At an Exxon office in north Houston middle school girls are working on a design competition: who can make the best oil rig platform.
Their tools are scissors tape and newspapers.
Their platforms have to support weight. But first the structure has to stand up.
“It’s standing. Ok it was.”
“I think I’m going to make another X so this one can keep it like that.”
The girls from Yes Prep North Forest charter school got to be engineers for a day at Exxon.
Trinity Moore says it changed her goals.
“At first I wanted to be a teacher but now I want to be agriculture engineering, I want to build buildings. It’s fun and we had a lot of fun here.”
Some of the students had never met an engineer before, like Geetha Mahadevan.
She’s an upstream engineer at Exxon and credits her career choice to some early exposure.
“I think it was getting the mechanical engineering magazines that my dad would subscribe to as a kid. And I would see them in the mail and I was in elementary school and I would think wow what are these structures, pumps and turbines. And then I started getting interested in hydroelectric plants and power plants. And that’s where the interest sparked, it sparked with my father.”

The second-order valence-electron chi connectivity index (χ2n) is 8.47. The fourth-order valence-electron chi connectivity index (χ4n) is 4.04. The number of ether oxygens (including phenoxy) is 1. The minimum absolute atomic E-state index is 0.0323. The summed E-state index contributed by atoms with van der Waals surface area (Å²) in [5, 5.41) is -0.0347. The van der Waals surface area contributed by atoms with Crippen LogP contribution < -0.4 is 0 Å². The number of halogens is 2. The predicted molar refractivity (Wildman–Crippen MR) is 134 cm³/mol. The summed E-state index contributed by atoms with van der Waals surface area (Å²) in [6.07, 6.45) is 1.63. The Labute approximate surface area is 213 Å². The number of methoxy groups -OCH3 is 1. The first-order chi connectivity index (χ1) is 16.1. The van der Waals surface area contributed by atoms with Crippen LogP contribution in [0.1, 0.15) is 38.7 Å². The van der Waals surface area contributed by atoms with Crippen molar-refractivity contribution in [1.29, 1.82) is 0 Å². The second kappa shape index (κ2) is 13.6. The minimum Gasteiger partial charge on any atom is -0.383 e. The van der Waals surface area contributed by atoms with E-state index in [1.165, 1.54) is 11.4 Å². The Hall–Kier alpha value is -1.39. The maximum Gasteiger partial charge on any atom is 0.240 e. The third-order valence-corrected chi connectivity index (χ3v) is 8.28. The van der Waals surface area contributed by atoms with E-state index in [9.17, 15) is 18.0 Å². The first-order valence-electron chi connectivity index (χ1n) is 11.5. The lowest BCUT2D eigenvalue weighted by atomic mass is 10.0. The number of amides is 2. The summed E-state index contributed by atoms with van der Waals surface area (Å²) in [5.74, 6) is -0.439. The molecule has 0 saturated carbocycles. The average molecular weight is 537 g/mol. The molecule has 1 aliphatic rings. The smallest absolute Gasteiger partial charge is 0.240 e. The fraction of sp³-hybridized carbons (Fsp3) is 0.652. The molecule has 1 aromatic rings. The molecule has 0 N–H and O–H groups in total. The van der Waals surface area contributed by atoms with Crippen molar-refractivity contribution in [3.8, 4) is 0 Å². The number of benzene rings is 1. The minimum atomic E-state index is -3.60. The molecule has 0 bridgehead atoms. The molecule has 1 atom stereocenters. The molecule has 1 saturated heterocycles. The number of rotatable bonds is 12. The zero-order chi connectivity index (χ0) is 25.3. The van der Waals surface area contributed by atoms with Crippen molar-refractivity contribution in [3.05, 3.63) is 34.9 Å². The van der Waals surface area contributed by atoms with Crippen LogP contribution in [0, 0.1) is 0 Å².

When Mahadaven studied engineering in college women made up about 8 percent of her class.
Andress St. Rose is a researcher with the American Association of University Women. She says culture has a lot to do with why there are so few women in science.
“The cultural stereotype in the U.S. is that boys are better at math and science than girls are. Girls are better you know non science and math fields, so arts, humanities, reading.”
The bad news is that kids pick up on that bias at an early age.
“Research shows that as early as elementary school kids are aware of these stereotypes and it influences what subjects they say boys should study and girls should study, the kinds of activities they might participate in and so the aspirations that they might hold for themselves in the future.”
But the good news St. Rose says is that we have the power to change those stereotypes.
From the KUHF Education Desk, I’m Laura Isensee.